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Let's be honest — corks aren't essential for most wines, only perhaps those venerable bottles that you want to keep for a decade or so. Most would be better serviced with a screw cap. But corks make wine different … they are part of the romance, the courtship, the ceremony of opening a bottle.
Corks, however, can also bring with them unwanted musty flavors that spoil a wine, so there has been much research into finding an alternative. Headway has been made and you may, from time to time, find a synthetic cork — or even a screw cap, which have become increasingly popular, even for extremely expensive wines. Though they lack the romance of a cork, they also lack the possibility of tainted wine from cork.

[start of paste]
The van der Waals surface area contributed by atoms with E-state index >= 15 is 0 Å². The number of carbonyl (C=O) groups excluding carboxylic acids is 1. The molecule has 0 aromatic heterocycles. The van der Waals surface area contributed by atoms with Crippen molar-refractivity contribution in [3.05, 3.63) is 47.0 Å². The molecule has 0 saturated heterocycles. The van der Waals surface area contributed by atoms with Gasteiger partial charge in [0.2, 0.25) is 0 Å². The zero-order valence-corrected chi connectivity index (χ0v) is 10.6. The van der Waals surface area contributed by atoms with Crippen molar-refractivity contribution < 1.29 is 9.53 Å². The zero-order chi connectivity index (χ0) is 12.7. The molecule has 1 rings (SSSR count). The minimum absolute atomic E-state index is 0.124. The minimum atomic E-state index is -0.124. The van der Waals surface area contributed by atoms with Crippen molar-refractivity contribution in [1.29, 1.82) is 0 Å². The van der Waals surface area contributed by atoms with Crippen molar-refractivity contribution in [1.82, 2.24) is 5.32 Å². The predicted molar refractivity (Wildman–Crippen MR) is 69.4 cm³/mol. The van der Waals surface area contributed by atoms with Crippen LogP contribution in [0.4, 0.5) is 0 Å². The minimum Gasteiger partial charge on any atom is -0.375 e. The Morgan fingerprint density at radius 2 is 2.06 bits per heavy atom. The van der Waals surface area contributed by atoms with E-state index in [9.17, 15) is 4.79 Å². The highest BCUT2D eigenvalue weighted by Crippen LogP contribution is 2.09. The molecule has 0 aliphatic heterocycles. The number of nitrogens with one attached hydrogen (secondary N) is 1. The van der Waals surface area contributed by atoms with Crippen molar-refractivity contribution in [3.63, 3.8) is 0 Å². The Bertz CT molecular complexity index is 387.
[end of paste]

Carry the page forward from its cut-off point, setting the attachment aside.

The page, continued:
For both natural and synthetic corks, a good corkscrew is essential. A poor one will tear the middle out of a cork and hurt your hand. How do you spot a good one? It will have a comfortable grip, use counter-pressure against the rim of the bottle and the screw will have an open spiral with a clear line of sight up the middle, to grip as much cork as possible. The common, folding 'waiter's friend' is often the handiest, simplest and most practical corkscrew to have at your fingertips.
Avoid capsules. Nothing spoils the look of a wine more than a ragged-edged capsule, where the cork has been pulled through. To avoid this, simply cut a circle just below the ridge on the neck of the bottle and remove (a 'waiter's friend' is handy here, too). If there is any mold, wipe it away and don't worry about it!
For opening sparkling wines, racing drivers pop them with alarming alacrity. However, if you want to keep the contents in the bottle, follow these few simple rules: